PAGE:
Juan and BS

Justin Schwartz jschwart at freenet.columbus.oh.us
Tue Jun 27 21:56:48 MDT 1995

Jim J says that it's a shame that Marx has to prove himself over and
over--or rather, since he's dead, taht we must continually submit his
ideas and others offered in their spirir to critical scrunity, including
the most fundamental of them, e,g., the possibility of socialism, the
role of the proletariat, the chances for self-emanciparion--I do not
bother top speak of superficial marginalia like the labor theory of value
(yes, I am being provocative). I say if this id the bourgeois way of
thinking, sign me up for it. It's certainly an improvement over the
medieval way of thinking in which the ideas of the master are received as
holy writ and immune for critical investigation. (Actually this is an
insult to the middle ages, where nothing was immune from critical
investigation, even if certain forms of expression had to be maintained.)

A number of people havbe pointed out taht we can't be so openmined that
our brains fall out, that we take certain things for granted--we won't
consider astology, flat-earthism, or Nazi ideology. Nor indeed would any
of us really consider libertarianism or some more ordinary rightw in
doctrine exceppt as a target. Fair enough.

But to take this attitude into the discussion of Marxism itself, or more
broadly socialism, would be fatal. It would maen the end of any pretence
at considering our activity to have anything in common with scientific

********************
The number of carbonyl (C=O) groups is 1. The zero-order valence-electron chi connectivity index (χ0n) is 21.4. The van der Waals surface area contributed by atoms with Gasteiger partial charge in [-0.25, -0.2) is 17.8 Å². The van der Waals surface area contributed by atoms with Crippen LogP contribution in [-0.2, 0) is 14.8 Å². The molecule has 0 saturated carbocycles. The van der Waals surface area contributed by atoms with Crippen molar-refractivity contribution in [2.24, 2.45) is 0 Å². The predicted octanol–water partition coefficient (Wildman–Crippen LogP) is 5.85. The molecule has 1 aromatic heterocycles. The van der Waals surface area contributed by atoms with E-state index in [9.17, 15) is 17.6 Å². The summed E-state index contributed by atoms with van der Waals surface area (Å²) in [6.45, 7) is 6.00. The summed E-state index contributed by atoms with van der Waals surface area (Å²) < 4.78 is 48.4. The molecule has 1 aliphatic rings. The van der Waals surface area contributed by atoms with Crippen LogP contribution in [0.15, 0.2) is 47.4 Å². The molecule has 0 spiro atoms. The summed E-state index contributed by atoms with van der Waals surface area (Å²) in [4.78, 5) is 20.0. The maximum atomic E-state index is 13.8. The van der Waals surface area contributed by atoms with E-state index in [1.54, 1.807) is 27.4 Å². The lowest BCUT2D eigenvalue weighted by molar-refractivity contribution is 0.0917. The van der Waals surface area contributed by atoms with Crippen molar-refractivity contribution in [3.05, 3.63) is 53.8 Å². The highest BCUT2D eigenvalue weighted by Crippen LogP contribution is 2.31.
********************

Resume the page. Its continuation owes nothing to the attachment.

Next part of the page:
inquiry. "Marx said it, I believe it, and taht settles it." On top of
everything else it would be boring. What would be walk about? "Jim, I;m
so glad the labor theory of value explains the inevitable fall of
capitalism." "Justin, I am too," Maybe we coukld fulminate about the

I have actually read a good chunk of Marxist literature that proceeded on
just this principle--Soviet Marxism--only the "consensus" was enforced by
the authorities and in fact not real. The resuilt is pretty much
excruciatingly dull and of very little surviving intellectual interest or
political use, I might add, This in contrast to the very lively and
contrarian Marxism up to the imposition of the consensus, who Garmsci
coukd proudly write of The Revolution Against _Capital_, whrere Lenin
could tear up Marx's theory of revolution an invent his own, where
Marxists (and to give them credit some bourgeois) economists felt obliged
to accept and answer fundamental criticisms.

Maybe Jim isn't a Stalinist, who's to say waht that means. But the
intellectual culture he seems to want is one of Stalinist homogeneity. I
asy it's spinich and I say to hell with it.

"All scientific criticism is welcome." --Karl Marx, Capital

--Justin Schwartz>  >
	It does appear that there is far too much acceptance of the
> bourgeois way of thinking in this list, as if Marx has to 'prove' himself
> over and over again. Some would then say my attitude, thus expressed, is
> one of a 'true believer'.
> 	I think the attitude you are battling above is one of the BEST
> examples of why this criticism is totally missing the point...
> 	I liked what you had to say in your post, but I have the feeling
> this will have to be gone over again and again...
> -=-=-=-=-=-=-=-=-=-=-=-=-=-=-=-=-=-=-=-=-=-=-=-=-=-=-=-=-=-=-=-=-=-=-=-=-=-=-=
>    Jim Jaszewski   <jazz at freenet.hamilton.on.ca>
>    WWW homepage:   <http://www.freenet.hamilton.on.ca/~ab975/Profile.html>
> -=-=-=-=-=-=-=-=-=-=-=-=-=-=-=-=-=-=-=-=-=-=-=-=-=-=-=-=-=-=-=-=-=-=-=-=-=-=-=
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